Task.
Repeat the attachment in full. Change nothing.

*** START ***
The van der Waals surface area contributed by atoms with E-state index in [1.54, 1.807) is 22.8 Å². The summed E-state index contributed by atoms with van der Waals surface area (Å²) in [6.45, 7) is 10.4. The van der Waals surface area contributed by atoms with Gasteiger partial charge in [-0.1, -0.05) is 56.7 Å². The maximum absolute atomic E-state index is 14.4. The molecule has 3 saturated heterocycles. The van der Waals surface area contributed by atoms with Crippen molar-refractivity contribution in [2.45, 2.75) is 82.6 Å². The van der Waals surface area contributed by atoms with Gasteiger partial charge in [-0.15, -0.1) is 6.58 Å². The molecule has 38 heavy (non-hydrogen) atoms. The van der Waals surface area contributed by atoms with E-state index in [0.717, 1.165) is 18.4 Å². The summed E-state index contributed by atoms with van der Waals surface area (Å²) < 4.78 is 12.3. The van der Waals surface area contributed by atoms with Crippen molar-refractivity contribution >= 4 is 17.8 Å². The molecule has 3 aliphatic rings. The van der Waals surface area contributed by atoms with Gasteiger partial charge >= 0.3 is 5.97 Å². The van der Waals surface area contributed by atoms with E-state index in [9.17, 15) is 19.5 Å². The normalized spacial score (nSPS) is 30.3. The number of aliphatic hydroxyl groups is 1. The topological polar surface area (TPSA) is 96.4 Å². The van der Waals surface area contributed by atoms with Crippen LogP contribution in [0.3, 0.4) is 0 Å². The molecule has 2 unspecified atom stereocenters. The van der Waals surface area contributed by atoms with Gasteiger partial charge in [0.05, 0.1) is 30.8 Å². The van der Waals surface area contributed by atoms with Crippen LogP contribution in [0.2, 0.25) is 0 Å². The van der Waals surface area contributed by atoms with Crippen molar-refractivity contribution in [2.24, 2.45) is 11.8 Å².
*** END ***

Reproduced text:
The van der Waals surface area contributed by atoms with E-state index in [1.54, 1.807) is 22.8 Å². The summed E-state index contributed by atoms with van der Waals surface area (Å²) in [6.45, 7) is 10.4. The van der Waals surface area contributed by atoms with Gasteiger partial charge in [-0.1, -0.05) is 56.7 Å². The maximum absolute atomic E-state index is 14.4. The molecule has 3 saturated heterocycles. The van der Waals surface area contributed by atoms with Crippen molar-refractivity contribution in [2.45, 2.75) is 82.6 Å². The van der Waals surface area contributed by atoms with Gasteiger partial charge in [-0.15, -0.1) is 6.58 Å². The molecule has 38 heavy (non-hydrogen) atoms. The van der Waals surface area contributed by atoms with E-state index in [0.717, 1.165) is 18.4 Å². The summed E-state index contributed by atoms with van der Waals surface area (Å²) < 4.78 is 12.3. The van der Waals surface area contributed by atoms with Crippen molar-refractivity contribution >= 4 is 17.8 Å². The molecule has 3 aliphatic rings. The van der Waals surface area contributed by atoms with Gasteiger partial charge >= 0.3 is 5.97 Å². The van der Waals surface area contributed by atoms with E-state index in [9.17, 15) is 19.5 Å². The normalized spacial score (nSPS) is 30.3. The number of aliphatic hydroxyl groups is 1. The topological polar surface area (TPSA) is 96.4 Å². The van der Waals surface area contributed by atoms with Crippen LogP contribution in [0.3, 0.4) is 0 Å². The molecule has 2 unspecified atom stereocenters. The van der Waals surface area contributed by atoms with Gasteiger partial charge in [0.05, 0.1) is 30.8 Å². The van der Waals surface area contributed by atoms with Crippen LogP contribution in [0.2, 0.25) is 0 Å². The van der Waals surface area contributed by atoms with Crippen molar-refractivity contribution in [2.24, 2.45) is 11.8 Å².